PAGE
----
Higher-order functions are like inheritance#

3 min read · programming

HOF as a concept is quite simple: it’s a function which takes a function as an argument. Alternatively, it’s a function which returns a new function. In both cases it’s a higher-order function.

Is it useful? Massively! Most sequence-processing functions take a function as an argument: map, filter, reduce, whatever. And the concept works well in this case.

There is another case when you define a function which returns a function. This could be a middleware in Clojure’s Ring or a Python decorator:

def logall(func):
    def inner(*args, **kwargs):
        print(args, kwargs)
        return func(*args, **kwargs)
    return inner

In this case it also works well. There is a commonality between them: the protocol of defining such functions is strictly defined. In the first case it’s defined for an “argument” function, in the second case it’s for writing those HOFs. In both cases, HOF is a glue between a library and business logic (library in a wider sense, could still be your application code).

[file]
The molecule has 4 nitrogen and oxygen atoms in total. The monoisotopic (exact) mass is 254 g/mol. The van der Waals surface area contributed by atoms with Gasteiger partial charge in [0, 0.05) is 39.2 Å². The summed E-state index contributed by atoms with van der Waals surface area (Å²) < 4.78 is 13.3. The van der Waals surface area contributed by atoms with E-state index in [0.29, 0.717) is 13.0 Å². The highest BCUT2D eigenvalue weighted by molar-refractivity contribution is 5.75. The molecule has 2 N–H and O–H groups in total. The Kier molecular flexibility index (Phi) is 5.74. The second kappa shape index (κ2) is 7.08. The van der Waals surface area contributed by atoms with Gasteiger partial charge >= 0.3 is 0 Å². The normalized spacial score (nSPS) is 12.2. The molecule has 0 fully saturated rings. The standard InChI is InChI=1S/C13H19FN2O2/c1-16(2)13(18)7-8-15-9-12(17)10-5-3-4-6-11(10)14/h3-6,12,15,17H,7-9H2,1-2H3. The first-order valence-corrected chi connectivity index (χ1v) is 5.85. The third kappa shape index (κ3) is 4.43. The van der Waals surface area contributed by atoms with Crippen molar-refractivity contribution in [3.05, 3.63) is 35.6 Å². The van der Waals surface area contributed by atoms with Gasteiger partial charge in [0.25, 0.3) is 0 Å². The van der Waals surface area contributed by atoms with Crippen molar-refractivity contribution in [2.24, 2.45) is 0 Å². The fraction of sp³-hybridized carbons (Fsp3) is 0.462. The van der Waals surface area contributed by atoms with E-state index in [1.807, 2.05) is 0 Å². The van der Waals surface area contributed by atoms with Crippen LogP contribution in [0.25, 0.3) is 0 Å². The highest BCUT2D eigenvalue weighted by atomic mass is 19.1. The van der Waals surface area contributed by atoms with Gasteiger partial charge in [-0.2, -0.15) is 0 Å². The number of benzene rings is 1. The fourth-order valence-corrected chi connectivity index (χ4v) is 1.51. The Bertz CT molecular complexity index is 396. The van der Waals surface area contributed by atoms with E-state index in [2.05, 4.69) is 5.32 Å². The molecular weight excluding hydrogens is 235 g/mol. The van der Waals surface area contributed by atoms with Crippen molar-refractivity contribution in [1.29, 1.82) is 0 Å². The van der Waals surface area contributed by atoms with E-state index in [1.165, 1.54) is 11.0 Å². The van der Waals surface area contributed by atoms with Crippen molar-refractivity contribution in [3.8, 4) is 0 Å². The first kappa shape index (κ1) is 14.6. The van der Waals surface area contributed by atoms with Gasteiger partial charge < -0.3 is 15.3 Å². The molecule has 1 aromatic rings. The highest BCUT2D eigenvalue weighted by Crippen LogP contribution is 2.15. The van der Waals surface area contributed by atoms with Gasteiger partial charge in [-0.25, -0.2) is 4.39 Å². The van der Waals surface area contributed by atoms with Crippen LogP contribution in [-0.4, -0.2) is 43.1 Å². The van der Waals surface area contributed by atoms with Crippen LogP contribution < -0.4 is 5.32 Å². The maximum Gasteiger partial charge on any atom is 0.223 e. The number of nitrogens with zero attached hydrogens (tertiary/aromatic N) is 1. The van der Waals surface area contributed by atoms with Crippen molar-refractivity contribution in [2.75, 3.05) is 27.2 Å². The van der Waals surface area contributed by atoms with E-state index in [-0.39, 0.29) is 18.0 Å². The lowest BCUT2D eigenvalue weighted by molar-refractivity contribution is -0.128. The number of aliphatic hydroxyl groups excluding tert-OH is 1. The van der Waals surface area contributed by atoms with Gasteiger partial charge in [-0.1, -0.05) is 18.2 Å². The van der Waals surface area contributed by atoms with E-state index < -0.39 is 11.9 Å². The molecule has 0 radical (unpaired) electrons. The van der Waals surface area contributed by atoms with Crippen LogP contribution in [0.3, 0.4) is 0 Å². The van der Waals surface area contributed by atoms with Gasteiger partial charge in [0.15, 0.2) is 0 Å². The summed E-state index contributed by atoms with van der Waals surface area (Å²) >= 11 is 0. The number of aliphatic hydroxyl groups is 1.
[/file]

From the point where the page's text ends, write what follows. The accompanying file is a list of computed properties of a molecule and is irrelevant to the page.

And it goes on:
But! When a HOF is used in a business logic among other functions, it’s a bad thing. If you see a HOF like this:

(defn es-filters-q [filter-gen arg2]
  {:agg (filter-gen arg2)})

(defn fg1 [x] {:x x})
(defn fg2 [y] {:y y})

(defn -main []
  [(es-filters-q fg1 :wow)
   (es-filters-q fg2 :naw)])

In this case reading es-filters-q makes little sense. You’ll have to start jumping around and loading stuff into your head to find out whats going on rather than just reading line by line. Even experimenting with the code in REPL is hard, because usually code ends up structured in a way where es-filters-q makes a lot of setup before calling filter-gen, and recreating all that setup takes effort.

That is not good. It took a lot of time for me to formulate what I dislike about HOFs in code given that I wrote many decorators, middlewares, and use map&friends a lot without any hesitation or negativity, but I think that’s it: parametrizing your business logic with functions leads to extraneous openness and indirection, making it very hard to follow.

Take away

One side of higher-order functions (either HOF itself or the function that is being passed) should belong to a library. Using HOFs amidst business logic needlessly complicates the code. It’s exactly like inheritance, makes your code hard to follow, hard to reason about, hard to debug, hard to experiment with. It’s a useful and a powerful tool, but it should be used with restraint and understanding.

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